Beauty and Diplomacy: the Malcolm MacDonald Collections

Alex Shaw

A new exhibition exploring the role of art collector, Cold War diplomat and former Durham University Chancellor Malcolm MacDonald played in international affairs opens this week.

Malcolm MacDonald was the son of Britain’s first Labour Prime Minister, Ramsay MacDonald. After a successful career as a Member of Parliament and Cabinet minister, Malcolm became a diplomat. He excelled as an international negotiator, earning the respect and friendship of many world leaders and royalty across Asia and Africa from the 1940s to 1960s. One of the high points of his career was when Malcolm cooperated with the Soviet Union to chair an international summit which ended the civil war in Laos in 1962. Malcolm defused a dangerous Cold War crisis and helped prevent a spread of the conflict ongoing in Vietnam. Following his official retirement, he served as a top secret back-channel contact between Britain and communist China, capitalising on his personal friendship with Chinese leaders. Whilst also serving as Chancellor of Durham University in the 1970s, Malcolm played an important role in helping to open up China to the West. He had an unconventional personality and would even break up boring meetings by showing off his ability to walk on his hands.


Beauty and Diplomacy: The Malcolm MacDonald Collections showcases Malcolm’s international activities as an eccentric diplomat and eclectic private collector. He once proclaimed that “I like Beauty, I love Beauty, I worship Beauty in all its earthly forms”. Malcolm collected many things, including over 400 pieces of imperial Chinese ceramic art as well as unique personal gifts such as a xylophone from his friend King Sihanouk of Cambodia and the head-hunting sword of his adopted father, Borneo head-hunter Temenggong Koh.  Using items from his collections as well as the photographs of Malcolm’s friend K. F. Wong, this exhibition shows how Malcolm’s personal friendships and artistic passions contributed to his success as a prominent British diplomat during a dangerous and exciting period of recent history.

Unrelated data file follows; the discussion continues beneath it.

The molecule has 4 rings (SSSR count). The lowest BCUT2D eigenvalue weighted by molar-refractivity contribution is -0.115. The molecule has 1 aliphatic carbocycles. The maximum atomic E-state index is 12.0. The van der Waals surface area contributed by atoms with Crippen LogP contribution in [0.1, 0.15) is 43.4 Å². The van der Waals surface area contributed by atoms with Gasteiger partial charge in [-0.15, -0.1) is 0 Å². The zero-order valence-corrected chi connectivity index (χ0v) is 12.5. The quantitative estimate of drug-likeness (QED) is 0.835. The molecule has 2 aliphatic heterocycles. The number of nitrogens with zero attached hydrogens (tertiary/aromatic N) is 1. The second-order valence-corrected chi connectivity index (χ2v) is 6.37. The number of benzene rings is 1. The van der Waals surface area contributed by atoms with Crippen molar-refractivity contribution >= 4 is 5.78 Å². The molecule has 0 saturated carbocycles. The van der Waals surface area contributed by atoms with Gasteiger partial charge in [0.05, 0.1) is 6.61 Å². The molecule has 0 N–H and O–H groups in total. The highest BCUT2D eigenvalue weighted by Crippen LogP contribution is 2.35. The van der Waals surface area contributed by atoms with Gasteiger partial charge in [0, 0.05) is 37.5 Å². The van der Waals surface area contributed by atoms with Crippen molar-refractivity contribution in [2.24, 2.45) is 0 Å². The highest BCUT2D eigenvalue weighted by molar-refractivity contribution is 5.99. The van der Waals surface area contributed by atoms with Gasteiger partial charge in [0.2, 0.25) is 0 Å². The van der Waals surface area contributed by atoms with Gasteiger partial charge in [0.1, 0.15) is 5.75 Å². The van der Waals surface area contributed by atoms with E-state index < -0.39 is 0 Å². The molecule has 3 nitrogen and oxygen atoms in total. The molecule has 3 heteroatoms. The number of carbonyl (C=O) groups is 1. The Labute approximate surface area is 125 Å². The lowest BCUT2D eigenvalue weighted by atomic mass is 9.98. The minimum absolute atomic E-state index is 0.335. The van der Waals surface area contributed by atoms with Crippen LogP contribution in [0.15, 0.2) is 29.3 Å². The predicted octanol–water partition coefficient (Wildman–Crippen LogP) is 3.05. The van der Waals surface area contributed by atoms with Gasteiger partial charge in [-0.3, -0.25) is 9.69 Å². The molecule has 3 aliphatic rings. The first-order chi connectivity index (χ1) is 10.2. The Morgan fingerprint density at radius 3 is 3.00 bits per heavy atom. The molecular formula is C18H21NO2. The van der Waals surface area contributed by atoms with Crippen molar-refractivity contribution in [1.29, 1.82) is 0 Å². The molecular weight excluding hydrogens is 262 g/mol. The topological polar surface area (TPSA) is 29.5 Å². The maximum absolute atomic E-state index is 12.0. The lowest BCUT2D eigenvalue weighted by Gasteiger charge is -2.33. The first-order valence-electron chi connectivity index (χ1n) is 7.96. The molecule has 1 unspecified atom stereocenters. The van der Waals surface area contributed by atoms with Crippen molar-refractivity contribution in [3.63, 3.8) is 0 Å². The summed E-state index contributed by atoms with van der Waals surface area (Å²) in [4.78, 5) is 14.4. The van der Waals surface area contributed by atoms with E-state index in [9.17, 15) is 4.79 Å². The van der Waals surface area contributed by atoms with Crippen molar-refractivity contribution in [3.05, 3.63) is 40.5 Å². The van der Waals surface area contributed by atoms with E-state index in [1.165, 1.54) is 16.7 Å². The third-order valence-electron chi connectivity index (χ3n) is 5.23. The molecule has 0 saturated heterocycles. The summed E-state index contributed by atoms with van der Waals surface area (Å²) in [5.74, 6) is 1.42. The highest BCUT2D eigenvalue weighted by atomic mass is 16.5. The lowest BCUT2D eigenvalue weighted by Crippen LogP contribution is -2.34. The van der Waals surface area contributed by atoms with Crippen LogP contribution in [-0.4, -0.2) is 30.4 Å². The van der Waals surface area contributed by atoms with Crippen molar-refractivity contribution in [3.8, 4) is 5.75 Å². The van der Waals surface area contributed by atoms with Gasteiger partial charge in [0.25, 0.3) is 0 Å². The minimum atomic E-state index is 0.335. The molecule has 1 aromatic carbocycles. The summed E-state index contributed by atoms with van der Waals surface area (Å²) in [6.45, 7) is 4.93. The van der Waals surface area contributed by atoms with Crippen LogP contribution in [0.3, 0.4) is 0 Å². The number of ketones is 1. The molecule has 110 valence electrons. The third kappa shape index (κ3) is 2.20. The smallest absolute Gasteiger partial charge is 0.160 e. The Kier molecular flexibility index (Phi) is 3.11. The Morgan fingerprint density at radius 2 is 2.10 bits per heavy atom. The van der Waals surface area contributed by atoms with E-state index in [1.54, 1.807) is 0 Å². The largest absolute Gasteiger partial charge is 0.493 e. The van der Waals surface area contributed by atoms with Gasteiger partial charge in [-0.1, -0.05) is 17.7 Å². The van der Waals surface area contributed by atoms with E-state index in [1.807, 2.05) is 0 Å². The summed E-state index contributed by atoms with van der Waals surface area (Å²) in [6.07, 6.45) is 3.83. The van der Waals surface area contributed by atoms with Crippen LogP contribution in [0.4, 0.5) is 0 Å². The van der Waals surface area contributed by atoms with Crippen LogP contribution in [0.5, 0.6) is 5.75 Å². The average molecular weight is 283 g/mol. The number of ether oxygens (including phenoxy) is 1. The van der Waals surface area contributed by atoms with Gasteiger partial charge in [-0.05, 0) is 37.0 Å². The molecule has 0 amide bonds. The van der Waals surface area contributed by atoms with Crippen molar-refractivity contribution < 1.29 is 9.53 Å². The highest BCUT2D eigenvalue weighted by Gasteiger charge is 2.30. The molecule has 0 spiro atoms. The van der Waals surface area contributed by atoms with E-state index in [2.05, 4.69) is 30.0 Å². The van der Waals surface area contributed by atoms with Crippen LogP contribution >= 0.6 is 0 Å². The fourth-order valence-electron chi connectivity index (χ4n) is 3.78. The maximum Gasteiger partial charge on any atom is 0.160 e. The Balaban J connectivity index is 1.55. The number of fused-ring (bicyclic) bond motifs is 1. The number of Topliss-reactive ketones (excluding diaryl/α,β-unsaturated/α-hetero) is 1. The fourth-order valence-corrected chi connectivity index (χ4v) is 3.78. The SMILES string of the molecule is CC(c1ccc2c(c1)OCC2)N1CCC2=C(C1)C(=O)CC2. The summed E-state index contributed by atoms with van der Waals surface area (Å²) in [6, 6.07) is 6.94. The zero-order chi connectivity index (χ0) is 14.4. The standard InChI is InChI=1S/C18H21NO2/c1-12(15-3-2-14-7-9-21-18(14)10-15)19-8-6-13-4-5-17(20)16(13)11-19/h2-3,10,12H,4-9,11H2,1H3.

This exhibition has been created by Mr Alexander Nicholas Shaw, PhD researcher in Cold War secret intelligence history at the University of Leeds, in partnership with Durham University’s Oriental Museum.  Alexander said: “The story of Malcolm MacDonald is not only a special chapter in the history of Durham University but also of international significance in understanding British foreign policy. Malcolm’s diplomatic achievements and unique personality are of exceptional relevance to the changing world we live in today. With the uncertainties of Brexit, rise of new nuclear powers and the presidency of Donald Trump, the question of what makes a good diplomat is increasingly in the public eye. Malcolm’s story as a collector also helps us rethink the legacy of the private collectors who have contributed to so many of our wonderful museums. Were people like Lord Elgin and Malcolm MacDonald looters, imperialists, conservationists, scholars or connoisseurs? We are fortunate that Malcolm was a collector with a strong social conscience. He actively supported attempts to prevent the export of cultural treasures from China, and only bought ceramics which were already abroad in places like Hong Kong and Singapore. He also believed in the power of art as a way of creating new national identities in post-colonial countries such as Malaysia and Kenya. This makes him quite a unique figure, certainly one of hugely underestimated international significance, and one of whom Durham University can be proud to celebrate.”


Beauty and Diplomacy is a collaborative exhibition developed by Alexander Nicholas Shaw, the White Rose College of the Arts and Humanities (WRoCAH), the Arts and Humanities Research Council (AHRC), the University of Leeds and Durham University’s Oriental Museum. It presents research undertaken by the Mr Shaw’s AHRC funded PhD project into Malcolm MacDonald and his spies. 


Beauty and Diplomacy opens to the public on Friday 20 October 2017 and runs until Sunday 14 January 2018. For more details, visit the museum website


The Oriental Museum is open Monday - Friday, 10am - 5pm and Saturday, Sunday and Bank Holidays, 12pm - 5pm. Entry to the museum is £1.50 for adults, 75p for children (five-16) and Over 60s, and free for children under five and students.